Technology Adoption by Older Adults: Findings from the PRISM Trial

Tracy L. Mitzner, Jyoti Savla, Walter R. Boot, Joseph Sharit, Neil Charness, Sara J. Czaja, Wendy A. Rogers

Research output: Contribution to journalArticlepeer-review


There is growing evidence of the benefits of computers for older adults. Yet, adoption rates are lower compared with younger adults. Extant theoretical models of technology acceptance are limited in their application to older adults - studies on which these models are based included a limited sample of older adults or none at all; none assessed use of a technology specifically designed for older adults; and most only measured intention to use a technology or short-term use, rather than longer-term use (i.e., adoption). We assessed adoption of a computer system specifically designed for older users, for a diverse sample, over an extended period of time. We analyzed archival data from 150 ethnically diverse older adults (65-98 years of age) who participated in the Personal Reminder Information and Social Management (PRISM) randomized controlled trial (Czaja SJ, Boot WR, Charness N, Rogers WA, Sharit J, Fisk AD,... Nair SN. The personalized reminder information and social management system (PRISM) trial: Rationale, methods and baseline characteristics. Contemp Clin Trials. 2015;40:35-46; Czaja SJ, Boot WR, Charness N, Rogers WA, Sharit J. Improving social support for older adults through technology: Findings from the PRISM randomized controlled trial. Gerontologist. 2017;58:467-477). We examined the extent to which attitudes, personal characteristics (e.g., age, gender, and personality), and cognitive abilities predicted mid-term and long-term adoption of a computer system designed for older adults. There were individual differences in PRISM use over time. Regression analyses indicated that individual differences in earlier use of the system, executive functioning, and computer efficacy predicted long-term use. These data provide insights for broader-based models of technology acceptance to guide design, instruction, and deployment of products for older adults. Specifically, the provision of opportunities to foster efficacy and gain positive experience with computer technologies may play a critical role in the likelihood that older adults adopt such technologies. NCT01497613.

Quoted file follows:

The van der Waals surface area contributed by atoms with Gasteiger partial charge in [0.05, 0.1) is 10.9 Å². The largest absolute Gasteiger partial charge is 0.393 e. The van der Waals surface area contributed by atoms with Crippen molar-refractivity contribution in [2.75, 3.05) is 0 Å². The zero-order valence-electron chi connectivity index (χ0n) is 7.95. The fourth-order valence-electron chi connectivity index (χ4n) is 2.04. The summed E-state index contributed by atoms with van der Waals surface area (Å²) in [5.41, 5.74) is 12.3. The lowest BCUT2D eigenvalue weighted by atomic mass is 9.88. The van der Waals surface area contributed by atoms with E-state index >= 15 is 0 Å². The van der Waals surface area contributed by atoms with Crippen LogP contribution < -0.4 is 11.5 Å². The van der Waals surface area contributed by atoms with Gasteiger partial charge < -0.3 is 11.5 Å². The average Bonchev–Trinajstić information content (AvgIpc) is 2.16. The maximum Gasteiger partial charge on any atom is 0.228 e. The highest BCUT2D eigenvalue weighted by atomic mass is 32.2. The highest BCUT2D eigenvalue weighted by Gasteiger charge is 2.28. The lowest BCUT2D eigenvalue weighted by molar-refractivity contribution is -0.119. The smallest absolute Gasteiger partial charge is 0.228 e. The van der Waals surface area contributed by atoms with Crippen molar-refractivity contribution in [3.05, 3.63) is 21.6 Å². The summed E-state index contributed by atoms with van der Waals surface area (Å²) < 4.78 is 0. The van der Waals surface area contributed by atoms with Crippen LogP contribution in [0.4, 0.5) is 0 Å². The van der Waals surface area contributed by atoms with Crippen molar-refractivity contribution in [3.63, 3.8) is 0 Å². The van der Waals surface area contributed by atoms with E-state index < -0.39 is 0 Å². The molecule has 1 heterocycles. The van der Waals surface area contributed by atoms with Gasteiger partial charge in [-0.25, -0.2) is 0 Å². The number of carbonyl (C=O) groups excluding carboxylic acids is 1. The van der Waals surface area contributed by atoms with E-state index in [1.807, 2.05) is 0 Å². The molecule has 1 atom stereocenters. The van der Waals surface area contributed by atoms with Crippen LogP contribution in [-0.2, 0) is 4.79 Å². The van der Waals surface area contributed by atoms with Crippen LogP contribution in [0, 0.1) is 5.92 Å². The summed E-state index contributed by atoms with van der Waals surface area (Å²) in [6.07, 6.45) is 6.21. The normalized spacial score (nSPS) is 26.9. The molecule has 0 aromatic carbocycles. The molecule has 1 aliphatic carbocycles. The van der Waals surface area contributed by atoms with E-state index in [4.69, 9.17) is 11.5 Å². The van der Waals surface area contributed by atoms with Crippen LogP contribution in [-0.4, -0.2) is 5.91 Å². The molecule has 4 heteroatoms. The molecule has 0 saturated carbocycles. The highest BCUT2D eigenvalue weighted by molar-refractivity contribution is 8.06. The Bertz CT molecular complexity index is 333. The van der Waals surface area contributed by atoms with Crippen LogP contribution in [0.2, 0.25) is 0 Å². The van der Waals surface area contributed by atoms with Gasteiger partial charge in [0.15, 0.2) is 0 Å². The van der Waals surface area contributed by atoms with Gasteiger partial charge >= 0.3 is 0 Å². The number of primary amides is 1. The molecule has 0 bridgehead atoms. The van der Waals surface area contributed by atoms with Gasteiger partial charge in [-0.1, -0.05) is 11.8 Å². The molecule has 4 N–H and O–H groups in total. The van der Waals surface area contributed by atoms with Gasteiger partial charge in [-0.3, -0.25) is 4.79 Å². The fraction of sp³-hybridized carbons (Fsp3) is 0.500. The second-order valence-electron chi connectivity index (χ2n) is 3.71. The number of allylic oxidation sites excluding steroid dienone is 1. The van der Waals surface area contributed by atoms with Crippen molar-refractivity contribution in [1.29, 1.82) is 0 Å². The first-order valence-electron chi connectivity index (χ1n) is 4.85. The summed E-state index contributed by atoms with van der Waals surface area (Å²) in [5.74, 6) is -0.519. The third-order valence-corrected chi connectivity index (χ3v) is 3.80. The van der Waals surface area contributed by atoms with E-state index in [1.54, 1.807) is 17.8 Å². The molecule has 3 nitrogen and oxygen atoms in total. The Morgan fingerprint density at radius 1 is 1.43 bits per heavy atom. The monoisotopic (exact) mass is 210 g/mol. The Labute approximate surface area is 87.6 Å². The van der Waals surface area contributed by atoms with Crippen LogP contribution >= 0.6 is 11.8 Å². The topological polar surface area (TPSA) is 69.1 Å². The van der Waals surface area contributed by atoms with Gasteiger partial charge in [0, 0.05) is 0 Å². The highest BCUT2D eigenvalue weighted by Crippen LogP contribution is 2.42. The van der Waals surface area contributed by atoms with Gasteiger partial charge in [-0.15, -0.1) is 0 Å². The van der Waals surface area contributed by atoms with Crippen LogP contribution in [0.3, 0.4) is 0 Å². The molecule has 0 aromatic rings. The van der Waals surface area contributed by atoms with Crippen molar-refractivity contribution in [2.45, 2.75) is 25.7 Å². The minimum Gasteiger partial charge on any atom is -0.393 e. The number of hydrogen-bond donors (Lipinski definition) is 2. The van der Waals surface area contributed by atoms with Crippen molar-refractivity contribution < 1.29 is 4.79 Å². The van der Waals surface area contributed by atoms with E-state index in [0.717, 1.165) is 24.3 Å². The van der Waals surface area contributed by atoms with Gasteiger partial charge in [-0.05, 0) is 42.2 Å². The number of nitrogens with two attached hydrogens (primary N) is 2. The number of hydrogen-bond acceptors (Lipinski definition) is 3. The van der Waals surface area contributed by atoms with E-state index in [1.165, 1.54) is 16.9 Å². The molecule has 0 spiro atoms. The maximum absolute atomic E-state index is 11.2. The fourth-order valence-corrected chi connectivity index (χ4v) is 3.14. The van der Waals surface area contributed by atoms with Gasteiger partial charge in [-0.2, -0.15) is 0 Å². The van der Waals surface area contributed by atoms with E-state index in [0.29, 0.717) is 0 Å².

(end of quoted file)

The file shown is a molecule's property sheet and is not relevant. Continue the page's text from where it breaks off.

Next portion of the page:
Original languageEnglish (US)
Pages (from-to)34-44
Number of pages11
Issue number1
StatePublished - Jan 9 2019


  • Computers
  • Intervention
  • Technology acceptance models

ASJC Scopus subject areas

  • Gerontology
  • Geriatrics and Gerontology


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